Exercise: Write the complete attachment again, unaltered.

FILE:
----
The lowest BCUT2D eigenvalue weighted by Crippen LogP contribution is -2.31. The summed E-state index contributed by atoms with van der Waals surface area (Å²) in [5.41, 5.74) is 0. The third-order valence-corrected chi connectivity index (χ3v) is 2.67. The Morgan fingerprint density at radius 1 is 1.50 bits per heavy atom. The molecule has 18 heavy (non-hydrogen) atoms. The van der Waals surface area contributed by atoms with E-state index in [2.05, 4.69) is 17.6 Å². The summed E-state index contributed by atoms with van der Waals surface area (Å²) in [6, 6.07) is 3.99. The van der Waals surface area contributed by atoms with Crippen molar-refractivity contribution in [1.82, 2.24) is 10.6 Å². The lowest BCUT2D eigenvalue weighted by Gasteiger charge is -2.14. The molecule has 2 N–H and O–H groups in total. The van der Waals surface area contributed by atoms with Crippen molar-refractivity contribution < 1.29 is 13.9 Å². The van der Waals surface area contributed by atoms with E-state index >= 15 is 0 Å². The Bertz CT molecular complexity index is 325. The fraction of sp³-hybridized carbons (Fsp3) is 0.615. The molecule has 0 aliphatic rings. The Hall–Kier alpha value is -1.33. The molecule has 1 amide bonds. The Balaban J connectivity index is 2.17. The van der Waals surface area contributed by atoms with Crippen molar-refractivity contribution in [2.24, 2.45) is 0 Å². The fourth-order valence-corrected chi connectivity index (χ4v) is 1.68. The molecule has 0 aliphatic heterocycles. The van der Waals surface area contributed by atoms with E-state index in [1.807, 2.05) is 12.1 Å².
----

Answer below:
The lowest BCUT2D eigenvalue weighted by Crippen LogP contribution is -2.31. The summed E-state index contributed by atoms with van der Waals surface area (Å²) in [5.41, 5.74) is 0. The third-order valence-corrected chi connectivity index (χ3v) is 2.67. The Morgan fingerprint density at radius 1 is 1.50 bits per heavy atom. The molecule has 18 heavy (non-hydrogen) atoms. The van der Waals surface area contributed by atoms with E-state index in [2.05, 4.69) is 17.6 Å². The summed E-state index contributed by atoms with van der Waals surface area (Å²) in [6, 6.07) is 3.99. The van der Waals surface area contributed by atoms with Crippen molar-refractivity contribution in [1.82, 2.24) is 10.6 Å². The lowest BCUT2D eigenvalue weighted by Gasteiger charge is -2.14. The molecule has 2 N–H and O–H groups in total. The van der Waals surface area contributed by atoms with Crippen molar-refractivity contribution < 1.29 is 13.9 Å². The van der Waals surface area contributed by atoms with E-state index >= 15 is 0 Å². The Bertz CT molecular complexity index is 325. The fraction of sp³-hybridized carbons (Fsp3) is 0.615. The molecule has 0 aliphatic rings. The Hall–Kier alpha value is -1.33. The molecule has 1 amide bonds. The Balaban J connectivity index is 2.17. The van der Waals surface area contributed by atoms with Crippen molar-refractivity contribution in [2.24, 2.45) is 0 Å². The fourth-order valence-corrected chi connectivity index (χ4v) is 1.68. The molecule has 0 aliphatic heterocycles. The van der Waals surface area contributed by atoms with E-state index in [1.807, 2.05) is 12.1 Å².